Here in the offices of First Things, we have to admit to an inconsistency. Many tracts against the therapeutic culture of twenty-first-century America have appeared in our pages—but we have something of a therapeutic mission of our own.
When Western Civilization is judged by leading intellectuals and academics to be a pernicious social construct, it’s time to reread articles in First Things about sexuality in ancient Rome (Kyle Harper in our January 2018 issue), Michelangelo (Catesby Leigh in our December 2017 issue), Machiavelli (Carson Holloway in our July 2017 issue), and other episodes in the tradition.
When a baker declines to custom-design a cake for a same-sex wedding, but willingly offers the couple a cake from his shelf, and still ends up in legal-bureaucratic hell once the State of Colorado hears of his decision, it’s time to reread Patrick Deneen’s “The Power Elite” (June 2015) and Charlotte Allen’s “Punching Down” (June 2016). When a campus speaker outlines standard Christian doctrine on sexuality and is denounced as a purveyor of hate speech, it’s time to review statements by Evangelicals and Catholics Together, which have been published in the magazine for more than twenty years now.
When progressive voices in America speak of religious faith as a dying superstition, go back to the late Peter Berger’s reflections on the secularization hypothesis (February 2008 and April 2016), and to novelist Mark Helprin’s reflections on eternity (March 2017) and American nature (November 2017).
These essays describe and evaluate deeper conflicts and longstanding truths. At First Things, we sit somewhere between current events as reported by weekly magazines, and ideas and arguments as expounded in scholarly journals. No hasty news coverage and no footnotes. It’s a delicate position—but a necessary one for some organs to occupy, if we want intellectual life in America to rise above the rush of daily affairs but not burrow into professional enclaves. We aim to bring the best of both sides into our pages: the press’s nose for what really counts in contemporary matters, plus the scholar’s patient analysis of present realities in historical, moral, and religious contexts.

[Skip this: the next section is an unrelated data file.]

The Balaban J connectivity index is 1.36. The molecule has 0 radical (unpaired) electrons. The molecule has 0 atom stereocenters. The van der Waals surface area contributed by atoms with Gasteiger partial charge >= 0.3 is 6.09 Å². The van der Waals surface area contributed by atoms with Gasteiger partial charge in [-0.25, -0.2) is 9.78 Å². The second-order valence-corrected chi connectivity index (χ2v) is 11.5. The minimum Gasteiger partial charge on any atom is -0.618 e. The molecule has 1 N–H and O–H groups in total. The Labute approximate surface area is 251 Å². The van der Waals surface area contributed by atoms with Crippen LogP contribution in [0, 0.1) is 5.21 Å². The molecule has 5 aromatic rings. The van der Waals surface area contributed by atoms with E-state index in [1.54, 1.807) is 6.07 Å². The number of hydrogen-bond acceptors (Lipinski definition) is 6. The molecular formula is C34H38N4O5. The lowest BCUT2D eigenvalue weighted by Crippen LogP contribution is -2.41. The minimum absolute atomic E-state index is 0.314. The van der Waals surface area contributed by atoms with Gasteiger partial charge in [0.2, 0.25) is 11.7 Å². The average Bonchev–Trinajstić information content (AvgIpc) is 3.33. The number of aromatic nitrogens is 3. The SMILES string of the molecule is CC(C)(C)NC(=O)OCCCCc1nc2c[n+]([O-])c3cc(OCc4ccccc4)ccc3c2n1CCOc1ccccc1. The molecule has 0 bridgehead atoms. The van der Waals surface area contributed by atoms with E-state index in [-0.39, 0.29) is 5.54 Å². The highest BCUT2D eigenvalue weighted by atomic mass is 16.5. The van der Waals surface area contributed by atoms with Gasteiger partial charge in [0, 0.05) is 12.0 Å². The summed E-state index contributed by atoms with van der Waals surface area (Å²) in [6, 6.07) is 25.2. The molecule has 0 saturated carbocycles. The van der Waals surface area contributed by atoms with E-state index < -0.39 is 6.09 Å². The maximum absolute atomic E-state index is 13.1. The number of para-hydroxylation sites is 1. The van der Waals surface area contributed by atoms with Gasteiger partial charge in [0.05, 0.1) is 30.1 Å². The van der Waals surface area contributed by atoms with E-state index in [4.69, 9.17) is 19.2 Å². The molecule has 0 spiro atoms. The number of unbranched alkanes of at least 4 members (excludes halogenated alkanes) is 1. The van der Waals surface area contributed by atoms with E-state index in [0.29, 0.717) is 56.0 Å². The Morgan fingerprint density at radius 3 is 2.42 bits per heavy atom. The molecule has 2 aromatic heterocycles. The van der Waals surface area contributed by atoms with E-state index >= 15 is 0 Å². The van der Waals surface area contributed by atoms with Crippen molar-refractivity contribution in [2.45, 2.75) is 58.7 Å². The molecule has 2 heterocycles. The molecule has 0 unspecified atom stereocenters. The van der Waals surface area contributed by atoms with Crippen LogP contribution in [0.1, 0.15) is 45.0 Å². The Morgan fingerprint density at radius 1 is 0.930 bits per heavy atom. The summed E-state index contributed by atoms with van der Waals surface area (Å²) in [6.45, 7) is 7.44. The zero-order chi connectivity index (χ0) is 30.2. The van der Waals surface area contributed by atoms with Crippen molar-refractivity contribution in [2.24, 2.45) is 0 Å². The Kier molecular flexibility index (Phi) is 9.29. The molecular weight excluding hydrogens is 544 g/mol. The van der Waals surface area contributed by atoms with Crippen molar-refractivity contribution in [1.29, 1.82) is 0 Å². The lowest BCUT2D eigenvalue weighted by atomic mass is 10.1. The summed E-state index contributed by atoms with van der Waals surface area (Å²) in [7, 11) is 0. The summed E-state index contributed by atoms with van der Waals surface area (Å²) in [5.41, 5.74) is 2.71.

We have many indications of effectiveness. Circulation is up, and so is our prominence in intellectual debates, even in ones that take place among people distant from our religious outlook. Our authors may be seen in the New York Times and the Wall Street Journal, the Washington Post and the New York Post, the Weekly Standard and the Claremont Review, on Fox News and on CNN. We believe we’re having an impact. We even have faith—in less guarded moments, such as when one of our authors comes through with a sparkling manuscript—that something extraordinary is happening: We may, on some issues, be winning.
But ours is not a commercial strategy. We need the support of our readers. Your contributions ensure that the mission proceeds. We want to cultivate great writers and astute thinkers who have the moral authority to improve our condition. And we appreciate our readers and donors more than we can say. The project of First Things is, after all, dedicated to the audience. Please support our efforts with a contribution.
Mark Bauerlein is senior editor of First Things.